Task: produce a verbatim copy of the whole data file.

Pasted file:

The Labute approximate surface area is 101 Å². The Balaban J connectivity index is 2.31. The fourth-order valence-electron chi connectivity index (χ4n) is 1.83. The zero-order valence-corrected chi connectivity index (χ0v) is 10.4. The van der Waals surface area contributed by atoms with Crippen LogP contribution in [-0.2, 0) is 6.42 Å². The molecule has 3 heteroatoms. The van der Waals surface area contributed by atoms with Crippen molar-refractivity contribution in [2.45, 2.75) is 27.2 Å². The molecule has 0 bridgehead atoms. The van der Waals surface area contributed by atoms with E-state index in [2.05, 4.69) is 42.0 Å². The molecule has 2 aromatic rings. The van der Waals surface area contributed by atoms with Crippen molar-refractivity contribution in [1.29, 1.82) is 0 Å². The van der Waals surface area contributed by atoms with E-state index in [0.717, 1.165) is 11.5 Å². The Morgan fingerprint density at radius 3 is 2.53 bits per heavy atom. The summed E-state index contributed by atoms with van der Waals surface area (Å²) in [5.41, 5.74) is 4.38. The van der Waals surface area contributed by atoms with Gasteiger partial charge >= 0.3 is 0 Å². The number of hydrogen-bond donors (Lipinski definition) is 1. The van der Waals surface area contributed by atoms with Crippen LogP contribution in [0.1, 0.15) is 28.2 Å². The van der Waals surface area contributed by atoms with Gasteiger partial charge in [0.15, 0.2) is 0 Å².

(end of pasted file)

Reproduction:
The Labute approximate surface area is 101 Å². The Balaban J connectivity index is 2.31. The fourth-order valence-electron chi connectivity index (χ4n) is 1.83. The zero-order valence-corrected chi connectivity index (χ0v) is 10.4. The van der Waals surface area contributed by atoms with Crippen LogP contribution in [-0.2, 0) is 6.42 Å². The molecule has 3 heteroatoms. The van der Waals surface area contributed by atoms with Crippen molar-refractivity contribution in [2.45, 2.75) is 27.2 Å². The molecule has 0 bridgehead atoms. The van der Waals surface area contributed by atoms with E-state index in [2.05, 4.69) is 42.0 Å². The molecule has 2 aromatic rings. The van der Waals surface area contributed by atoms with Crippen molar-refractivity contribution in [1.29, 1.82) is 0 Å². The van der Waals surface area contributed by atoms with E-state index in [0.717, 1.165) is 11.5 Å². The Morgan fingerprint density at radius 3 is 2.53 bits per heavy atom. The summed E-state index contributed by atoms with van der Waals surface area (Å²) in [5.41, 5.74) is 4.38. The van der Waals surface area contributed by atoms with Gasteiger partial charge >= 0.3 is 0 Å². The number of hydrogen-bond donors (Lipinski definition) is 1. The van der Waals surface area contributed by atoms with Crippen LogP contribution in [0.1, 0.15) is 28.2 Å². The van der Waals surface area contributed by atoms with Gasteiger partial charge in [0.15, 0.2) is 0 Å².